Spring is an exciting time. Plants and animals emerge from dormancy and hibernation. Color returns to the landscape. There is a feeling of anticipation. At Conway there is the additional excitement of the students’ third and final term, the culmination of their work for the program. The spring term projects are plans or designs for a large site such as a farm, college campus, town center, city park, extensive conservation area, or other open space. Students gather input from stakeholders and create plan sets with designs, employing the site analysis and design skills they learned for their fall projects along with the community engagement and planning skills and strategies they practiced during the winter projects. We are happy to introduce the community groups, organizations, and municipalities from across the state who will be partnering with our students for their spring projects. The completed projects will offer thoughtful, long-term solutions to clients that address community needs in consideration of ecological impacts and long-term resilience. Partners come away with plans that are holistic, grounded in the realities of the host communities, and feasible within the scope presented (for sample projects, see csld.edu/real-projects/project-list/).


Spring term projects for 2024 cover a breadth of needs and communities, from forest farms to municipal park redesigns. Conway’s nine student teams will each work closely with a core team of three to five community members. Each project contains multiple opportunities for community engagement between April and June. The selected projects are as follows:


D.W. Field Park Climate Resilience Project (Avon, MA): D.W. Field Park is a well-loved, 650-acre municipal park in eastern Massachusetts. Wildlands Trust, the Friends of D.W. Field Park, the City of Brockton, and the Town of Avon are working together to restore and revitalize this community resource, in a series of phased projects. This 2024 project builds on a 2023 Conway School spring project. This project is funded through a grant from the Municipal Vulnerability Preparedness Program.


Charlemont Fairgrounds (Charlemont, MA): Conway students will provide a redesign of this 24-acre fairgrounds to transform it into a gathering place for the community, a year-round park hosting a variety of events where individuals and groups can use the space for social and educational purposes. 


A Revitalized Home Base For the Greenagers, April Hill (South Egremont, MA): Greenagers is a non-profit in Berkshire County that trains young people in various green jobs and provides work opportunities through contracts with local communities. Conway students will evaluate the land and water resources for Greenagers’ April Hill properties, and provide a proposed design that builds on the work that Greenagers has already done, while facilitating an exploration of the Greenager community’s needs and wants for the future. This project is funded in part through a grant from the Berkshire Taconic Community Foundation.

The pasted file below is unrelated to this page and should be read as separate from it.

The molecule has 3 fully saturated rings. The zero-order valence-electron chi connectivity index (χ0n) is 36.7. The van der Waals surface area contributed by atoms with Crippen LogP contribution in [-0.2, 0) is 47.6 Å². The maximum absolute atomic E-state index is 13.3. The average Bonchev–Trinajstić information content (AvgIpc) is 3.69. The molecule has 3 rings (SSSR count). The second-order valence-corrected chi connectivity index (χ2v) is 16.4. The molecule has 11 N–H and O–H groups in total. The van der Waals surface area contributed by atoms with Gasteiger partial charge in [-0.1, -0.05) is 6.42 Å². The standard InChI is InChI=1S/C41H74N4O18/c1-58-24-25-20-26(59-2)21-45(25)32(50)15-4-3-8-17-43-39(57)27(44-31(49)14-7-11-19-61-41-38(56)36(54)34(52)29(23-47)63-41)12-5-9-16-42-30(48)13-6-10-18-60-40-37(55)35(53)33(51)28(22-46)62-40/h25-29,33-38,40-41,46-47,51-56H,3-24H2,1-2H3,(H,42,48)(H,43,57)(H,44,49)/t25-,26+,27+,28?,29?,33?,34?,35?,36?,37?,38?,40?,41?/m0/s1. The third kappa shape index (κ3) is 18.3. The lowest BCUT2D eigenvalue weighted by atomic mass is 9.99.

Main Street Bridge Climate Resilience Project (Hampden, MA):  In support of an urgent and necessary bridge replacement project, the Conway team will work  with the Town of Hampden, Mass Audubon, and the engineering firm Howard Stein Hudson to provide designs for nature-based solutions to address flooding and water quantity/quality changes related to climate change. This project is funded through a grant from the Municipal Vulnerability Preparedness Program. 


The Harmonium Botanical Sanctuary and Retreat Center (Conway, MA): Conway students will work with Harmonium caretakers to provide initial design ideas for a new retreat center including consideration of possible trail design, permaculture, and gathering spaces.


Nolumbeka Project (Greenfield, MA): Conway students will provide designs for a property stewarded by the Nolumbeka Project, a non-profit “dedicated to the preservation of the history of Native Americans/American Indians of New England through educational programs, art, history, music, heritage seed preservation and cultural events.” Designs will take historical, current, and potential future uses of the land into consideration. Traditional Ecological Knowledge will inform the design concepts. This project is supported by a grant from Greenfield Savings Bank.


Conway students will work in both Ashfield and Springfield, MA on projects funded by the USDA’s Equity in Conservation Program Grants. One Conway team will design a rural food forest at the Double Edge Theater properties in Ashfield, while a second team will design an urban food forest at the Martin Luther King Jr. Charter School of Excellence in Springfield. 


Wainer Woods (Westport, MA): Conway students will provide restoration and design plans for Native American gathering spaces and other activities which consider past land-based uses and utilize Traditional Ecological Knowledge. This project is being completed in partnership with the Pocasset and Pokanoket Land Trust.


Students will present their findings and preliminary planning details at our upcoming Spring Works-in-Progress Presentations on Friday, May 24th. Members of the public are invited to attend these presentations via Zoom. Attendance is free, and more information can be found on the event registration page.